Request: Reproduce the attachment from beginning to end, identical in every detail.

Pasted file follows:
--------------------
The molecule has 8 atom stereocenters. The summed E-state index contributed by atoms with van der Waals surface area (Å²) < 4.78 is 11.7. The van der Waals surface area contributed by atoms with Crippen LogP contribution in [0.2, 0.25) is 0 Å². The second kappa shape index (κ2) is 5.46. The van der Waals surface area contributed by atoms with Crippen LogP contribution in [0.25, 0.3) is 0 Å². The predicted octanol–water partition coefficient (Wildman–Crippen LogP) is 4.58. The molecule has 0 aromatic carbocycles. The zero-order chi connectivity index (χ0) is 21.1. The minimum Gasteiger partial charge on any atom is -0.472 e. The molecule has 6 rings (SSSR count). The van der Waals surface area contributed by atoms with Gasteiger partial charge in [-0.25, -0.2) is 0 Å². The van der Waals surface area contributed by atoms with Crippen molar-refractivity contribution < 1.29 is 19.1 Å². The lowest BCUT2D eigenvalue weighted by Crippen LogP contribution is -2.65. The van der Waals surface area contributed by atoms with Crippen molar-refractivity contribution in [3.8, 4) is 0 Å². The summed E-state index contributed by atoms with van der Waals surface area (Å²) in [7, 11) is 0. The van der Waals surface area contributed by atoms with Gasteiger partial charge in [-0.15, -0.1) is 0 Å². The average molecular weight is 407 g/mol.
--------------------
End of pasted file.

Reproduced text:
The molecule has 8 atom stereocenters. The summed E-state index contributed by atoms with van der Waals surface area (Å²) < 4.78 is 11.7. The van der Waals surface area contributed by atoms with Crippen LogP contribution in [0.2, 0.25) is 0 Å². The second kappa shape index (κ2) is 5.46. The van der Waals surface area contributed by atoms with Crippen LogP contribution in [0.25, 0.3) is 0 Å². The predicted octanol–water partition coefficient (Wildman–Crippen LogP) is 4.58. The molecule has 0 aromatic carbocycles. The zero-order chi connectivity index (χ0) is 21.1. The minimum Gasteiger partial charge on any atom is -0.472 e. The molecule has 6 rings (SSSR count). The van der Waals surface area contributed by atoms with Gasteiger partial charge in [-0.25, -0.2) is 0 Å². The van der Waals surface area contributed by atoms with Crippen molar-refractivity contribution < 1.29 is 19.1 Å². The lowest BCUT2D eigenvalue weighted by Crippen LogP contribution is -2.65. The van der Waals surface area contributed by atoms with Crippen molar-refractivity contribution in [3.8, 4) is 0 Å². The summed E-state index contributed by atoms with van der Waals surface area (Å²) in [7, 11) is 0. The van der Waals surface area contributed by atoms with Gasteiger partial charge in [-0.15, -0.1) is 0 Å². The average molecular weight is 407 g/mol.